Objectives To study childhood cancer survival and health outcomes over the last ten years in one Egyptian hospital CCHE (Children’s cancer Hospital 57357 Egypt); determine the variations in survival by demographic, cancer type, and disease severity differences and the reasons behind these variations; and compare childhood cancer survival outcomes with results from England.
Method A retrospective observational cohort study was conducted for children (age 0-18 years) with confirmed cancer diagnosis who presented at CCHE for treatment from 2007 until 2017 and were followed up until July 2018. Confirmed diagnosis of childhood malignancy followed the WHO/ICCC-3 criteria. Patients’ demographic data were extracted from hospital-based cancer registry, while disease-related and health outcomes data were extracted from hospital disease-specific registry. Health outcomes included 5-year survival rates, age-standardized mortality rates, and trends in disease relapse/progression. Five-year overall survival was calculated for each childhood cancer type using Kaplan Meier analysis. The 5-year overall survival rates at CCHE were compared to population-based 5-year survival of children with cancer in England [2001–2015]. Comparable survival was defined as < 10% difference and > 10% as inferior survival. Patients’ demographics were described for the full-analysis population, and health outcomes evaluation was done for the evaluable population, based on intention-to-treat analysis.
Results A total of 15,997 children with cancer were analyzed; 58% were males and 42% females. Most of the patients (48%) were in the youngest age group [0–4 years]. Fifty-nine percent of patients had solid tumors and 41% had hematologic malignancies. The most common cancers were Leukemia, Lymphoma, CNS tumors, and Neuroblastoma. Survival was calculated for 14,553 patients, representing 92.2% of full study population. 5-year survival rates at CCHE were comparable for some cancer types; 95.6% for Hodgkin’s Lymphoma; 81% for Non-Hodgkin’s Lymphoma; 92.3% for Retinoblastoma; 82% for Renal tumors; 66.4% for CNS tumors; 65.9% for Ewing Sarcoma; 86.9% for Germ cell tumors; 61% for Rhabdomyosarcoma; 77.1% for other soft tissue tumors; and 91.2% for CML. Whereas for other cancer types, overall survival rates at CCHE were inferior; 79.9% for ALL; 53.8% for AML; 56.5% for Neuroblastoma; 56.4% for Hepatoblastoma; 49.1% for Osteosarcoma. Trends in age-adjusted mortality-rates will presented.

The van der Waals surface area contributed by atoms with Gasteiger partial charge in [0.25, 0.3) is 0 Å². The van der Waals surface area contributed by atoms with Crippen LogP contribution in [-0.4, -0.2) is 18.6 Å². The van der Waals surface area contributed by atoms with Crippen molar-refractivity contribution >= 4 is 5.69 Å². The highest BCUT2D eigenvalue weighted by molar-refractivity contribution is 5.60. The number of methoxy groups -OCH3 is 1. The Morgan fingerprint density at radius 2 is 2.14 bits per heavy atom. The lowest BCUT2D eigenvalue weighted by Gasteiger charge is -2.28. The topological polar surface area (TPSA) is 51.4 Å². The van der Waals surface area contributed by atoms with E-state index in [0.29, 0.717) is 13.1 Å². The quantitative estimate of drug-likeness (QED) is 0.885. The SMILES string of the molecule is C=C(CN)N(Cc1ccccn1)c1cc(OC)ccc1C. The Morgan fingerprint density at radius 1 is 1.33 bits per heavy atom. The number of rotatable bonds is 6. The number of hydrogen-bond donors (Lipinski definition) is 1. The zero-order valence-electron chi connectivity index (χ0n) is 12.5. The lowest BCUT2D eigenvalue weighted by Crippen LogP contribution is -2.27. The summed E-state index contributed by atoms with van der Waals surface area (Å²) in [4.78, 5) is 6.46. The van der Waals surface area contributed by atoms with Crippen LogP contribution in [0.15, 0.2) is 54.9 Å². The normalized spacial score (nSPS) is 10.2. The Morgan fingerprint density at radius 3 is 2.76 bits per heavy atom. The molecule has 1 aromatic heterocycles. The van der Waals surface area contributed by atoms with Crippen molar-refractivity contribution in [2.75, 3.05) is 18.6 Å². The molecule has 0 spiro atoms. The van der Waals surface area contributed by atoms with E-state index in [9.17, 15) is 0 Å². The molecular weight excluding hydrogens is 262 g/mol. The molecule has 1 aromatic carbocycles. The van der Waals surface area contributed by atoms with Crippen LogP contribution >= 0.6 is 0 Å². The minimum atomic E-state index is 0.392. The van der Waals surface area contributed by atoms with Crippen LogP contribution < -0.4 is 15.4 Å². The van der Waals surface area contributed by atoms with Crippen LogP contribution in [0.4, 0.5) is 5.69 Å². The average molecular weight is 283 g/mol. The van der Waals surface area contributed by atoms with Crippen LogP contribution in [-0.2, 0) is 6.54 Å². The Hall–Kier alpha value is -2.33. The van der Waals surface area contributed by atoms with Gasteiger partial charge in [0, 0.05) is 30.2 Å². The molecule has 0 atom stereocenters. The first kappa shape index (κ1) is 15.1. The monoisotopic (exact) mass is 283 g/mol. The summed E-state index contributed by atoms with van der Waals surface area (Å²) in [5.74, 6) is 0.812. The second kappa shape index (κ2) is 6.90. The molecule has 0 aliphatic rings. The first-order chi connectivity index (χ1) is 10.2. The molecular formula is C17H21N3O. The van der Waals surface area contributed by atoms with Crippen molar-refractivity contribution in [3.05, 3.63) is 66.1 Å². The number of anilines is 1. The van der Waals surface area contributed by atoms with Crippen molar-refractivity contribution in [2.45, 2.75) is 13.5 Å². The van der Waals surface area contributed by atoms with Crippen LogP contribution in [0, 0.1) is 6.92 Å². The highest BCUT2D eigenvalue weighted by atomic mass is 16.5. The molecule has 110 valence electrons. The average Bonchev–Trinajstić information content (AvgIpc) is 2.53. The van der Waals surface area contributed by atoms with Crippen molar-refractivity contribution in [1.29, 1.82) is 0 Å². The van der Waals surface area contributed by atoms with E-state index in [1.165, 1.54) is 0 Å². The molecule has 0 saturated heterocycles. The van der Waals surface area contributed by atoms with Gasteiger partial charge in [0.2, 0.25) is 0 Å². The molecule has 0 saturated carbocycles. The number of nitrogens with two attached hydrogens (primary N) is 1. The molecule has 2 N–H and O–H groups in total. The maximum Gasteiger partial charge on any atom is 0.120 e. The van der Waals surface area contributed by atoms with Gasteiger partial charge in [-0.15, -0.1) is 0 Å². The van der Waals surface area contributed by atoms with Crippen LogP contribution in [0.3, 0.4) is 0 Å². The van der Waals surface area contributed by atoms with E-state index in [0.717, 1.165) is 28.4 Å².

Conclusions Studying 5-year survival in childhood cancer health outcomes at CCHE would help generate real-world evidence about those having inferior outcomes and identify priority areas that need future improvements. Making better use of the evidence generated at CCHE would enhance real-world practice through making informed decisions that are adapted to a local context setting– CCHE.
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